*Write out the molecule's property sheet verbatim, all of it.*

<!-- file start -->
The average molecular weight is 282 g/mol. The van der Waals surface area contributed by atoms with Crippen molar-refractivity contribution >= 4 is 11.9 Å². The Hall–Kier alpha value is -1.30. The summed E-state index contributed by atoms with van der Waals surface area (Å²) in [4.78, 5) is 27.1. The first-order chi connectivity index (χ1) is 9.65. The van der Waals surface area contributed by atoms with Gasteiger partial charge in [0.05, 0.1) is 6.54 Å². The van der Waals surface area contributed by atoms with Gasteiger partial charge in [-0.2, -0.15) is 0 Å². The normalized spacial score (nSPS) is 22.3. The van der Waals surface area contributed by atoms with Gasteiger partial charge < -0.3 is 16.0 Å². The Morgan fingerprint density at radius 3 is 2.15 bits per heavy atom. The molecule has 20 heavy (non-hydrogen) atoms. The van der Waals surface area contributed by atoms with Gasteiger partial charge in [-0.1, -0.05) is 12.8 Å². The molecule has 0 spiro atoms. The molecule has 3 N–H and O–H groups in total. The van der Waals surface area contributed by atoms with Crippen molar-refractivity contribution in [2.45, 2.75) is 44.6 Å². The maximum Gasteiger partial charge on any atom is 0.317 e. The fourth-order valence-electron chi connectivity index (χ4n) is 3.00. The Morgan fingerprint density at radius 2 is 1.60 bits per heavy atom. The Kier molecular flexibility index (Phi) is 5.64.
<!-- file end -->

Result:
The average molecular weight is 282 g/mol. The van der Waals surface area contributed by atoms with Crippen molar-refractivity contribution >= 4 is 11.9 Å². The Hall–Kier alpha value is -1.30. The summed E-state index contributed by atoms with van der Waals surface area (Å²) in [4.78, 5) is 27.1. The first-order chi connectivity index (χ1) is 9.65. The van der Waals surface area contributed by atoms with Gasteiger partial charge in [0.05, 0.1) is 6.54 Å². The van der Waals surface area contributed by atoms with Gasteiger partial charge in [-0.2, -0.15) is 0 Å². The normalized spacial score (nSPS) is 22.3. The van der Waals surface area contributed by atoms with Gasteiger partial charge < -0.3 is 16.0 Å². The Morgan fingerprint density at radius 3 is 2.15 bits per heavy atom. The molecule has 20 heavy (non-hydrogen) atoms. The van der Waals surface area contributed by atoms with Gasteiger partial charge in [-0.1, -0.05) is 12.8 Å². The molecule has 0 spiro atoms. The molecule has 3 N–H and O–H groups in total. The van der Waals surface area contributed by atoms with Crippen molar-refractivity contribution in [2.45, 2.75) is 44.6 Å². The maximum Gasteiger partial charge on any atom is 0.317 e. The fourth-order valence-electron chi connectivity index (χ4n) is 3.00. The Morgan fingerprint density at radius 2 is 1.60 bits per heavy atom. The Kier molecular flexibility index (Phi) is 5.64.